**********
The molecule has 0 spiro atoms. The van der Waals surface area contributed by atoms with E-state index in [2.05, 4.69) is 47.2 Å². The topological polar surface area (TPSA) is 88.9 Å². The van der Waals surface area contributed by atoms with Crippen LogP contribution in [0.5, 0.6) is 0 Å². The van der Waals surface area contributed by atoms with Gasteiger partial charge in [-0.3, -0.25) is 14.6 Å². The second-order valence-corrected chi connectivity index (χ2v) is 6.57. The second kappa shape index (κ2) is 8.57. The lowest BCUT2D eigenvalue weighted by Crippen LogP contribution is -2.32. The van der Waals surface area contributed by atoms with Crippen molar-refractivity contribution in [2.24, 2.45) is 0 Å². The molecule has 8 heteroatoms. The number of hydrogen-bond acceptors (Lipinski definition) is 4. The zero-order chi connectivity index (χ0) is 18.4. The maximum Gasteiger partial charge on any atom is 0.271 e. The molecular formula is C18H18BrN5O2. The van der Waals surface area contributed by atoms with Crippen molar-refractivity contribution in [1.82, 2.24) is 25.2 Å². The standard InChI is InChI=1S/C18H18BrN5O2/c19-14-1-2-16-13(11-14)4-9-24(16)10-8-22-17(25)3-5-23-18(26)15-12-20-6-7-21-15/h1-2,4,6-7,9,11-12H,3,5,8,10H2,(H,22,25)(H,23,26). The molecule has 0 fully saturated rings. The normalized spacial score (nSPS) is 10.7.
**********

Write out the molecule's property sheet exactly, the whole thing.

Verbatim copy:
The molecule has 0 spiro atoms. The van der Waals surface area contributed by atoms with E-state index in [2.05, 4.69) is 47.2 Å². The topological polar surface area (TPSA) is 88.9 Å². The van der Waals surface area contributed by atoms with Crippen LogP contribution in [0.5, 0.6) is 0 Å². The van der Waals surface area contributed by atoms with Gasteiger partial charge in [-0.3, -0.25) is 14.6 Å². The second-order valence-corrected chi connectivity index (χ2v) is 6.57. The second kappa shape index (κ2) is 8.57. The lowest BCUT2D eigenvalue weighted by Crippen LogP contribution is -2.32. The van der Waals surface area contributed by atoms with Crippen molar-refractivity contribution in [2.24, 2.45) is 0 Å². The molecule has 8 heteroatoms. The number of hydrogen-bond acceptors (Lipinski definition) is 4. The zero-order chi connectivity index (χ0) is 18.4. The maximum Gasteiger partial charge on any atom is 0.271 e. The molecular formula is C18H18BrN5O2. The van der Waals surface area contributed by atoms with Crippen molar-refractivity contribution in [1.82, 2.24) is 25.2 Å². The standard InChI is InChI=1S/C18H18BrN5O2/c19-14-1-2-16-13(11-14)4-9-24(16)10-8-22-17(25)3-5-23-18(26)15-12-20-6-7-21-15/h1-2,4,6-7,9,11-12H,3,5,8,10H2,(H,22,25)(H,23,26). The molecule has 0 fully saturated rings. The normalized spacial score (nSPS) is 10.7.